GPs urged to become 'green' commissioners

GP consortia should consider the environmental impact of commissioning decisions and not just their cost, the RCGP sustainability lead has said.

Dr Ballard: GPs have a role in the NHS carbon reduction strategy (Photograph: UNP)
Dr Ballard: GPs have a role in the NHS carbon reduction strategy (Photograph: UNP)

Speaking ahead of this year's RCGP conference, which has sustainability as its theme, Wiltshire GP Dr Tim Ballard said GPs have a 'key role' in contributing to the NHS carbon reduction strategy.

Dr Ballard said GPs should take a 'twin track' approach to reducing emissions, through making practice premises more efficient and commissioning more sustainable care, such as moving it closer to home.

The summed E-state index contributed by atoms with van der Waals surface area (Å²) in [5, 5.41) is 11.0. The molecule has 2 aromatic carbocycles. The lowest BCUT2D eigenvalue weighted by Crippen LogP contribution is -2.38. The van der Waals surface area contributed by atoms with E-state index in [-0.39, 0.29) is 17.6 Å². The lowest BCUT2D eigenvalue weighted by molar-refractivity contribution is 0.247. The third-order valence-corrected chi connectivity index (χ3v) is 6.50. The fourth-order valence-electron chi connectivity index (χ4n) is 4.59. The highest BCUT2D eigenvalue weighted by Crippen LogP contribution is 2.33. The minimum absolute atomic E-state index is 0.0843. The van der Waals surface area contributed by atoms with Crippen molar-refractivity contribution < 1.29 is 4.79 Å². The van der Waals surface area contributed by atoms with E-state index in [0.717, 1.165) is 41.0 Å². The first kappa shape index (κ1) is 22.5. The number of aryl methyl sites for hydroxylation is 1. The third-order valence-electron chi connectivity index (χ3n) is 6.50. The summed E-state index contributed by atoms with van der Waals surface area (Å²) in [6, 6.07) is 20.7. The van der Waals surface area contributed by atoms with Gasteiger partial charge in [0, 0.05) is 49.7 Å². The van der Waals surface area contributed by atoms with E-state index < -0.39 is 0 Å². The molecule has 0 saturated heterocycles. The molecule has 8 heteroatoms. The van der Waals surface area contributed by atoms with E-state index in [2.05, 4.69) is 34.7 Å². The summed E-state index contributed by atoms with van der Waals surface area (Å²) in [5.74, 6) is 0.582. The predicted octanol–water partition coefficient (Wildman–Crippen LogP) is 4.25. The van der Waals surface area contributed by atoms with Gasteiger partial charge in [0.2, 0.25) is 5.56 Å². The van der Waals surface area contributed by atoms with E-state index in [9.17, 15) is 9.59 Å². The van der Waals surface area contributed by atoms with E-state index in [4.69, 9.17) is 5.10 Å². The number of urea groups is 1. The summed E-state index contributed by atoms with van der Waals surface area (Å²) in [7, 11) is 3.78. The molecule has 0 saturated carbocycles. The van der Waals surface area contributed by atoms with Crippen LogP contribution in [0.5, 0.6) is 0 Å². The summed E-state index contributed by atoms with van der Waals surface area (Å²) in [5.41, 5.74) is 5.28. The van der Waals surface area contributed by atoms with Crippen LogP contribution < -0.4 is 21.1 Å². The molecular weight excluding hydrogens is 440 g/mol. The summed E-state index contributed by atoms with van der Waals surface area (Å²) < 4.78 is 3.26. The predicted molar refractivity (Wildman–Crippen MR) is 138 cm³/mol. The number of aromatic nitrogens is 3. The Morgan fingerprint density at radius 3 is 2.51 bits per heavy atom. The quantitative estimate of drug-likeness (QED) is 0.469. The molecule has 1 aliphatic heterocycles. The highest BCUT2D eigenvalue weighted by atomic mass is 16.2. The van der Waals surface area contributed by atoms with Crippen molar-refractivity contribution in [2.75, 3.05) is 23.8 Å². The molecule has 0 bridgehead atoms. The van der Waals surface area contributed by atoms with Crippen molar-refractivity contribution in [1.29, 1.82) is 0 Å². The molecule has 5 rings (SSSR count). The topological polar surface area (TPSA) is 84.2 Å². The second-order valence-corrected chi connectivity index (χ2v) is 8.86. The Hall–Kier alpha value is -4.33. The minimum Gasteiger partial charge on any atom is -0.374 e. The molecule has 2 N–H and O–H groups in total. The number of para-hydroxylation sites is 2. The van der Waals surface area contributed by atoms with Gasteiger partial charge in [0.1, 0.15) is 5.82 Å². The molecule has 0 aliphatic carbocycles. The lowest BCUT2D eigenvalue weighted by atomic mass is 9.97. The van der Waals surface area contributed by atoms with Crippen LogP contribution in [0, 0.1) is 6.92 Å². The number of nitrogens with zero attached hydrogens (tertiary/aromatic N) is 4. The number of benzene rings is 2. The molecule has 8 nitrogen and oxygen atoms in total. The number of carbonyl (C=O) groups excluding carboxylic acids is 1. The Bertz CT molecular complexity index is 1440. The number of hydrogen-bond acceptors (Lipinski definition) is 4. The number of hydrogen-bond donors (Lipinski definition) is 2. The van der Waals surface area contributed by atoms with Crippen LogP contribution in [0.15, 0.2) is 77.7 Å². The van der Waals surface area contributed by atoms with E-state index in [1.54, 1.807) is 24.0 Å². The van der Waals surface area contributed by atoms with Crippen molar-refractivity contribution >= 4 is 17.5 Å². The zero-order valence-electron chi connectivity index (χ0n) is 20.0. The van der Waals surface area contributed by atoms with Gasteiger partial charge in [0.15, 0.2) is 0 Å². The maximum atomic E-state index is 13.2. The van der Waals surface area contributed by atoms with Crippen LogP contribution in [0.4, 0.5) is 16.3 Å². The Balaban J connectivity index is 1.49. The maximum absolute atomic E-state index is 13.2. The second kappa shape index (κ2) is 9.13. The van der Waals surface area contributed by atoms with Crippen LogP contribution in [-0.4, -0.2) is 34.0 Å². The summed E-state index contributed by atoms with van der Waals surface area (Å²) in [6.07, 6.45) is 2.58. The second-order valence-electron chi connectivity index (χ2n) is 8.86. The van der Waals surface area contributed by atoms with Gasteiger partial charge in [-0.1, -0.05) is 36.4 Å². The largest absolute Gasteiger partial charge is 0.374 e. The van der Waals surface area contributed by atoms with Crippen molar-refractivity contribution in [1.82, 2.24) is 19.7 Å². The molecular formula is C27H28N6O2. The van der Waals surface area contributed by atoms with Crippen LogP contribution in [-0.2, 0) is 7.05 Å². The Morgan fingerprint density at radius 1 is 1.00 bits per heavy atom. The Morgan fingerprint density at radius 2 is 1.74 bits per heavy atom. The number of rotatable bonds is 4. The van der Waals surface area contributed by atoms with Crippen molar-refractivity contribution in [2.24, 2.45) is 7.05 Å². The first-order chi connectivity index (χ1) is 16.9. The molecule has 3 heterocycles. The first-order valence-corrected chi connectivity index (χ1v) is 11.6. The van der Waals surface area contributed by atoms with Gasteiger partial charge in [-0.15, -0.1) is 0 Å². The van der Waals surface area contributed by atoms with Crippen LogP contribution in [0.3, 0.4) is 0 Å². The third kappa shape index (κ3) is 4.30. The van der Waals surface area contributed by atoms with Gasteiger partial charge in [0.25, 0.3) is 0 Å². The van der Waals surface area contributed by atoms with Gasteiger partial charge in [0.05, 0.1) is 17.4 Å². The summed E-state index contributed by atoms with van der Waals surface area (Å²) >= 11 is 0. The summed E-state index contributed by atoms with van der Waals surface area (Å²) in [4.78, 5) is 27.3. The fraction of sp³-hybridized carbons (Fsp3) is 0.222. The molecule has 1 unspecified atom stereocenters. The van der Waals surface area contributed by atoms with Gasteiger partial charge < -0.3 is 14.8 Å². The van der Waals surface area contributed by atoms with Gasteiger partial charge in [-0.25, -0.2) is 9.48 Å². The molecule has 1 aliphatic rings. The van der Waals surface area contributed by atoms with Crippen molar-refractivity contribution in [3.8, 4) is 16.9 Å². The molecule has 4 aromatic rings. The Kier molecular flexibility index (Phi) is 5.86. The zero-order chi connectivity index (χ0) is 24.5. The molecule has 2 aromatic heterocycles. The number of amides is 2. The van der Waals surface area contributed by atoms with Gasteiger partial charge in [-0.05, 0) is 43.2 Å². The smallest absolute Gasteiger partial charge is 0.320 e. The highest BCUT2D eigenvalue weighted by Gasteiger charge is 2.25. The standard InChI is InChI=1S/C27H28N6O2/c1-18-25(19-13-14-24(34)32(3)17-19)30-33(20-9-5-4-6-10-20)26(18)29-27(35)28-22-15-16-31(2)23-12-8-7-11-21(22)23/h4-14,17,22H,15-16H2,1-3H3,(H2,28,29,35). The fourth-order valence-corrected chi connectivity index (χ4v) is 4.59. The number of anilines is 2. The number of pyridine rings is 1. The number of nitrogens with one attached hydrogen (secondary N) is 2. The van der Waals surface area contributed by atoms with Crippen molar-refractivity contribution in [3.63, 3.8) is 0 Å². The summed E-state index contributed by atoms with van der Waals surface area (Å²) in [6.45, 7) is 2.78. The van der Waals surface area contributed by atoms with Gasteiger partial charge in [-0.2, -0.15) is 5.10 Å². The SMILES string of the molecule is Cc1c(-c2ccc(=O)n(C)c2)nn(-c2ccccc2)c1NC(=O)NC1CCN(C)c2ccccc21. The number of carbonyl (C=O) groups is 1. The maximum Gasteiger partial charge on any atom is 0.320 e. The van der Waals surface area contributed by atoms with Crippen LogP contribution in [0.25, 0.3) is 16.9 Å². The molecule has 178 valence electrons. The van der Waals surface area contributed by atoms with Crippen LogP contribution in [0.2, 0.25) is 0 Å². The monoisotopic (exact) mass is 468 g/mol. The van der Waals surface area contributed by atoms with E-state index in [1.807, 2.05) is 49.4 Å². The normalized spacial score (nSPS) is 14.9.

'GPs will be in a really interesting position where we will be able to influence the carbon usage of the system as well as financial costs of the healthcare system,' he said.

But Dr Ballard also warned against a solely legislative approach to reducing carbon in the NHS. 'The most effective approach is to win people over by principle,' he said. 'To go into the commissioning process and look at it as an opportunity to make a difference, rather than to tick boxes. If it is done purely through legislation, then the benefits you potentially secure would not be as great.'

Andrew Cooper, commercial property and energy consultant, said GPs wishing to form consortia will need to develop a 'fundamental understanding' of carbon management.

Meanwhile, research presented at the Health and Care Infrastructure Research and Innovation Centre conference in Edinburgh last month showed that moving care specialities closer to home can sharply cut carbon emissions.

Shifting 190,000 patient journeys closer to home could save more than five million kg of carbon dioxide across the whole system, it argued.

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